Despite stints with Orchestras and duos Peterson loved the trio format best. Touring the world in the early Sixties with Ray Brown on Double Bass and Ed Thigpen on Drums the band settled in Chicago for a week long Residency, subsequently recording a four LP set of their performances. The two recordings here are considered the cream of the crop consisting of compositions from right across the 20th century along with two of Peterson's own, masterful creations. Originally released on Verve Records in 1961.
Verve's Master Edition of the Oscar Peterson Trio date released as Night Train includes stately covers of blues and R&B standards like "The Honeydripper," "C-Jam Blues," "Georgia on My Mind," "Bags' Groove," "Moten Swing," and "Things Ain't What They Used to Be." Ray Brown and Ed Thigpen provide tight accompaniment, and there are six previously unavailable tracks recorded the same day, including "My Heart Belongs to Daddy" and "Volare," as well as alternate takes of "Happy-Go-Lucky Local" and "Moten Swing."
Those who consider themselves Oscar Peterson completists should be aware of The London House Sessions, a generous five-LP set that focuses exclusively on the Peterson Trio's 1961 engagement at Chicago's London House. However, completists are the only ones who would want to invest in this collection; others would be better off with individual LPs of the pianist's London House performances. One such LP is the Verve Master Edition of The Sound of the Trio, which was recorded in July 1961 and contains performances of "Tricotism," "On Green Dolphin Street," and "III Wind…
Soul Jazz piano instrumentals, produced by none other than The Godfather of Soul himself, James Brown. The Dee Felice Trio were a groovy combo from Cincinnati, and James Brown took a shine to them at some point in the late 60s. Dee Felice Trio wonderfully well rounded instrumentation and varied set. The music is a mixed bag of soul, rock, blues, folk and bossa nova. The song "The Crickets Sing" incorporates a great drum solo, and has been championed by many DJs in the UK rare groove scene.
Enjoy three A-list players teaming up to celebrate the sorties into the wilder reaches of jazz-rock made by Tony Williams’s band, Lifetime. John Scofield is at his bluesy best vying with the versatile Hammond of Larry Goldings, Jack DeJohnette on drums is a precise mix of grace and fire.
The long awaited follow-up to Borah Bergman’s critically acclaimed solo recording Meditations for Piano takes his lyrical cross hands contrapuntal technique into the dynamic context of the classic piano trio. Rich and soulful, this is Borah at his most thoughtful, supported by a fabulous rhythm section and performing music very close to his heart. Influenced by the exotic melismas of cantorial singing, the counterpoint of Bach and the harmonic beauty of Alban Berg and Bill Evans, Borah forges a new language of joy and sadness, firmly rooted in the Jewish tradition. John Zorn guests on one track.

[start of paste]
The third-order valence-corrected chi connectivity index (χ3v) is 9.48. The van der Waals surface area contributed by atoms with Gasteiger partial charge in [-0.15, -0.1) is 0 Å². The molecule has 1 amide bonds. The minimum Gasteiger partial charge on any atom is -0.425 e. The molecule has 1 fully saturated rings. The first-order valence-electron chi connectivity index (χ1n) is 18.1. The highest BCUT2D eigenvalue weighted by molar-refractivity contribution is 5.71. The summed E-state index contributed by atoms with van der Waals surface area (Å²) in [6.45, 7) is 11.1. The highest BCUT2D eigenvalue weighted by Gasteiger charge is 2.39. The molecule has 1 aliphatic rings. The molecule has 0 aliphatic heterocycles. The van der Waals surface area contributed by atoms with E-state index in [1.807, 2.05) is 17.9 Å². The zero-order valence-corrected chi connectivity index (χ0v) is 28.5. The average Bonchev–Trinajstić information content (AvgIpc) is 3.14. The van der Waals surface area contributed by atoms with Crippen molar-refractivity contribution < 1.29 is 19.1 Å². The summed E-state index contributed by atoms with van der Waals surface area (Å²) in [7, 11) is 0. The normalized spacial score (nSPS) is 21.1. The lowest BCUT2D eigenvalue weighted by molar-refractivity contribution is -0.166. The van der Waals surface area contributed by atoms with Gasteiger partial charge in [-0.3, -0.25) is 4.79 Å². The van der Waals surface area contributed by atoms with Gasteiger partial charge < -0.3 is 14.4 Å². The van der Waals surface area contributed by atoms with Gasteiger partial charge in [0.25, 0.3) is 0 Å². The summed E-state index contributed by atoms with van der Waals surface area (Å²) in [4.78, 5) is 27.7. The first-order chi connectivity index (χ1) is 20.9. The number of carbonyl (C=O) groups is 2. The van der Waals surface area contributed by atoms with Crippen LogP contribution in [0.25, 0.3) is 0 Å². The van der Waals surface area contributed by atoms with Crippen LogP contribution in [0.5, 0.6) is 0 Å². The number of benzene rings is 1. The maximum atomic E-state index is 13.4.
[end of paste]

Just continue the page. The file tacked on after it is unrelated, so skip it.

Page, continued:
Reissue with the latest remastering and the original cover artwork. Comes with a description written in Japanese. Rare dutch jazz trio cd with a great cover of Little B's poem (by Bobby Hutcherson). He was born as Irving Rochlin, accompanied Anita O'Day and played with Stan Getz and Johnny Griffin', and lives in Holland since 1971. Now he lives in the States to be near his family. He often accompanied Ben Webster in the good old days.
Digitally re-mastered reissue of Sergio's debut album with his trio. Initially, Sergio moved from Brazil to New York to work as pianist with Antonio Carlos Jobim and Art Farmer (amongst others). He recorded this album plus a second album entitled Girl from Ipanema before forming the band that would eventually become Brasil '66. Bossa Nova York is closer to authentic Brazilian music than his later, more commercial recordings and these early sides are adored by Jazz purists. Originally recorded in New York and released in 1964.
Following the two volumes of the Guide des Instruments, RICERCAR goes further into the knowledge of several instruments and their specific repertoire. It was in 1817 that the instrument maker Halary invented this instrument whose low register prefigures the tuba. Integrated into the orchestra by Berlioz, the ophicleide was also used in church to accompany the plainchant and quite present in military bands. But it also benefitted from a solo repertoire in the concerto genre as well as in chamber music. Patrick Wibart impresses with his total mastery of the instrument and the flexibility of his playing. To be discovered imperatively.